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Lynch Disease – Symptoms, Diagnosis, and More

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Lynch syndrome is a genetic disease with an increased risk of cancer. People with Lynch syndrome are at increased risk of cancer of various types such as colon, rectum, stomach, small intestine, liver, gallbladder, upper urinary tract, brain, skin, and prostate. Women with Lynch syndrome are also at high risk for uterine (endometrial) and ovarian cancer. Sometimes there are also noncancerous (benign) growths called “polyps” in the colon. Lynch syndrome is genetic in an autosomal dominant manner and origin from mutations in the MLH1, MSH2, MSH6, PMS2, or EPCAM genes. It is not unkind that all people who inherit mutations in these genes develop cancer, but rather that they have a higher risk of developing it. When there is colon cancer, surgery must remove the colon ( colectomy ). People diagnosed with Lynch syndrome should have colon exams ( colonoscopy ) routinely.


Symptoms and Signs of Lynch Syndrome

People with Lynch syndrome disease are at improved risk of cancer in several different organs throughout their lives:

  • Colon and rectal cancer: 52% to 82% risk (mean age at diagnosis 44-61 years);
  • Endometrial cancer (in women): 25% to 60% risk (mean age at diagnosis 48-62 years);
  • Stomach cancer: 6% to 13% risk (median age at diagnosis 56 years);
  • Ovarian cancer: 4% to 12% chance (median age at diagnosis 42.5 years, approximately 30% diagnosed before age 40 years).

The risk of other cancers related to Lynch syndrome is lower, although it is increased compared to the general population.

Lynch Syndrome Diagnosis

Lynch syndrome can be diagnosed with clinical signs and symptoms based on a guide by several experts in this disease called the “Amsterdam Clinical Criteria.” Molecular genetic tests identify the mutations that affect the ovule or the sperm (germline mutations) in one or more of the so-called “mispair repair genes” ( MMR genes – mismatch repair genes ).

The Amsterdam Clinical Criteria are:

  • There are more than three family members with cancer of the colon and rectum (colorectal) or other cancers associated with the syndrome (endometrial cancer, ovarian cancer, small intestine cancer, bile duct cancer, urinary tract cancer, or others);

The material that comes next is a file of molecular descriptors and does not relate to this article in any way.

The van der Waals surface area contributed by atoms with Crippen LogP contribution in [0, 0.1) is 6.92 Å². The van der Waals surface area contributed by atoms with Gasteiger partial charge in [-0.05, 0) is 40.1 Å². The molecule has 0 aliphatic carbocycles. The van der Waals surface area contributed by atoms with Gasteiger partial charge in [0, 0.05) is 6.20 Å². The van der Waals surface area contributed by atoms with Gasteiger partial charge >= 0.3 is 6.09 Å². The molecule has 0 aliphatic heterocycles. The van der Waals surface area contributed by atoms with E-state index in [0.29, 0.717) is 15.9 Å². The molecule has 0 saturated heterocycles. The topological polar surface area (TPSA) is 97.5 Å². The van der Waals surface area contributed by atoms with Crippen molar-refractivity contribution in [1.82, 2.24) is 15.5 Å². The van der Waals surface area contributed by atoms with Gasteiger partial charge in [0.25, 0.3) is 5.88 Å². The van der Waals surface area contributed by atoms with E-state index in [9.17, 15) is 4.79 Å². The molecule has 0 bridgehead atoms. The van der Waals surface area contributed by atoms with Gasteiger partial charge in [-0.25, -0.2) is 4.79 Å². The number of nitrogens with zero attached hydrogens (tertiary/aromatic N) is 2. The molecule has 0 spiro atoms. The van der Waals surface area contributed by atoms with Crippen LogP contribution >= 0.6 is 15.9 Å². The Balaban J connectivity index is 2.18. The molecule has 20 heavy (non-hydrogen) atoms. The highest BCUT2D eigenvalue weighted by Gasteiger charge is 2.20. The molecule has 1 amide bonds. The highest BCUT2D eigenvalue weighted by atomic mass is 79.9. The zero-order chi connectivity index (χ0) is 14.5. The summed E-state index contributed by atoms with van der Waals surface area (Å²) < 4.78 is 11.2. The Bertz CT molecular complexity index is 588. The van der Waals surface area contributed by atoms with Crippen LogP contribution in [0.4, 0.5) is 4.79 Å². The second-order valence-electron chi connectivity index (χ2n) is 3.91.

• That there are relatives affected in several generations; Y
  • That any of these cases have been detected before age 50.

If you already have cancer, there are tests called tumour screening. That is done directly on your tumor. There are two types of tumor screening tests for Lynch syndrome:

  • The microsatellite instability (MSI) test; Y
  • Immunohistochemistry (IHC) test.

These tests look for changes in genes or proteins related to Lynch syndrome and “predict” if cancer is coming back. The best way to identify Lynch syndrome is to have genetic testing on a blood sample. If a change initiates a Lynch syndrome gene, other family members test to see if they also have Lynch syndrome.

To read more information about how the diagnosis is complete, please visit the following link from the Centers for Disease Control and Prevention:

See the list of laboratories that offer the genetic test for Lynch syndrome provided by the Genetic Testing Registry. Most of the time, laboratories do not accept direct contact with patients and their families, only with a health professional. The genetics professional can guide you to find out if you need to do a genetic test.

Lynch Syndrome Treatment

Colon cancer treatment is done with surgery to remove the colon (colectomy) with the union of the tip of the small intestine to the rectum (ileorectal anastomosis).

Colon removal before cancer is usually not recommended for people with Lynch syndrome. Routine colonoscopy is an efficient test to detect cancer before it forms as it allows pre-cancerous polyps to remove. It is complete once a year or every two years, beginning between the ages of 20 and 25 or every two to five years before the earliest age a family member detects.

Women with Lynch syndrome should also have yearly pelvic exams to check for uterine cancer. Removal of the uterus and ovaries without cancer can complete after the woman has children. Leading a healthy life with a balanced diet and regular exercise is essential.


Using AAS (acetylsalicylic acid) in low doses reduces the cases of colorectal cancer in Lynch syndrome. The tracking of the disease and the periodic examinations carried out after confirmation of the diagnosis are very efficient in the early detection of diseases and tumors resulting from it, significantly increasing the chance of success and cure in the treatment.